Rhetorical Dualism and the Orthodox/Heterdox Distinction in Economics
AbstractThis paper attempts to combine elements of the approaches of two influential economists, Sheila Dow and Deirdre McCloskey and expands on previous work (2005) on Dow’s concept of dualism. A concept of rhetorical dualism is developed: dualism (defined variously) engaged in for a rhetorical purpose. It is argued by way of example case studies that rhetorical dualism is a significant feature of economics and that several influential authors have engaged in it. Further rhetorical dualism is shown to be prevalent in the current orthodox/heterodox distinction, and in the arguments of heterodox economists; but also that this distinction and type of distinction are unhelpful.
Download InfoIf you experience problems downloading a file, check if you have the proper application to view it first. In case of further problems read the IDEAS help page. Note that these files are not on the IDEAS site. Please be patient as the files may be large.
Bibliographic InfoPaper provided by Department of Accounting, Economics and Finance, Bristol Business School, University of the West of England, Bristol in its series Working Papers with number 0802.
Length: 22 pages
Date of creation: Jan 2008
Date of revision:
Contact details of provider:
Postal: Frenchay Campus, Coldharbour Lane, Bristol BS16 1QY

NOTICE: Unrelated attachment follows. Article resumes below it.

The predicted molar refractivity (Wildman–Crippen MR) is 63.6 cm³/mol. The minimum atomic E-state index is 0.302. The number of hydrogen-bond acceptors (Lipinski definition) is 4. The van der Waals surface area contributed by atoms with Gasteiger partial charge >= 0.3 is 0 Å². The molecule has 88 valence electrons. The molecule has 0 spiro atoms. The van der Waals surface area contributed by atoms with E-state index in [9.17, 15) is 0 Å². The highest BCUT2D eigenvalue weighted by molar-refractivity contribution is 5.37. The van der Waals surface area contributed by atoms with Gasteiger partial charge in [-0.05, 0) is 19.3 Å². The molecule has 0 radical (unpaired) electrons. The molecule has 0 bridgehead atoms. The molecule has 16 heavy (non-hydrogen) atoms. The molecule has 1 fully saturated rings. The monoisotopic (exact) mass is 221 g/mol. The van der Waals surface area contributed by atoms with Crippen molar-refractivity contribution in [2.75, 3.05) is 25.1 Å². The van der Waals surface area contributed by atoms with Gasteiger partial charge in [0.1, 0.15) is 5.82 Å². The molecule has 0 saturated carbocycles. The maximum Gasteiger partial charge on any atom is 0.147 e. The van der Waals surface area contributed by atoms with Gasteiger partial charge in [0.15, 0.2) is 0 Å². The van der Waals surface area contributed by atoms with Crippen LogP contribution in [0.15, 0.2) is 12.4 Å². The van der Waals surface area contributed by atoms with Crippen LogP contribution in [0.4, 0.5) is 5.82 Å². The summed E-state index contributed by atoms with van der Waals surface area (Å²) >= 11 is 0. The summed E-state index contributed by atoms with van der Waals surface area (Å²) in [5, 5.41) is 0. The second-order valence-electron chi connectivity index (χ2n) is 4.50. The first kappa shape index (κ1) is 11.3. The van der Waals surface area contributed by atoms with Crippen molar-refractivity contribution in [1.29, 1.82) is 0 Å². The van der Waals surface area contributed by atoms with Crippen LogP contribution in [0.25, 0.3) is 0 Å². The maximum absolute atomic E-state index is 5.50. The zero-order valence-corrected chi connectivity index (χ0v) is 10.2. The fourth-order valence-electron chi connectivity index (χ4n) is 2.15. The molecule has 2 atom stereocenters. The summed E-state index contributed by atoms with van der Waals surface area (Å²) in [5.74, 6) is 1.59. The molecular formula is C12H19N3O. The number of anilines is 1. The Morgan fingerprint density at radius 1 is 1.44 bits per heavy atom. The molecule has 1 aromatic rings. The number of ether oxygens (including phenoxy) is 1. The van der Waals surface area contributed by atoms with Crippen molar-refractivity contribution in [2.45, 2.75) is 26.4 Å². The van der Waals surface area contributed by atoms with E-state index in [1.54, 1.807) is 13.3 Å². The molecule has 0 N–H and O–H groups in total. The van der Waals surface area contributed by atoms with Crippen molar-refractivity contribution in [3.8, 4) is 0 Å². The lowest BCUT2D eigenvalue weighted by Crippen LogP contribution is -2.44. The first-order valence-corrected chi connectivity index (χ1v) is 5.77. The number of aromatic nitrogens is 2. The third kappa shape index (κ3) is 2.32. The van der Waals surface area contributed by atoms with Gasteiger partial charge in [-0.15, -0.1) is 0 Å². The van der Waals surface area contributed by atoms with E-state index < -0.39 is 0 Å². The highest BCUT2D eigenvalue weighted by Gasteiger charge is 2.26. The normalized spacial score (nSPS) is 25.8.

Phone: 0117 328 3610
Web page: http://www1.uwe.ac.uk/bl/research/bristoleconomics.aspx
More information through EDIRC
Rhetoric; dualism; heterodox economics;
Find related papers by JEL classification:
- B41 - Schools of Economic Thought and Methodology - - Economic Methodology - - - Economic Methodology
This paper has been announced in the following NEP Reports:
- NEP-ALL-2008-02-02 (All new papers)
- NEP-HPE-2008-02-02 (History & Philosophy of Economics)
- NEP-PKE-2008-02-02 (Post Keynesian Economics)
You can help add them by filling out this form.
CitEc Project, subscribe to its RSS feed for this item.
- Andrew Mearman, 2009.
"Who do heterodox economists think they are?,"
0915, Department of Accounting, Economics and Finance, Bristol Business School, University of the West of England, Bristol.
For technical questions regarding this item, or to correct its authors, title, abstract, bibliographic or download information, contact: (Felix Ritchie).
If references are entirely missing, you can add them using this form.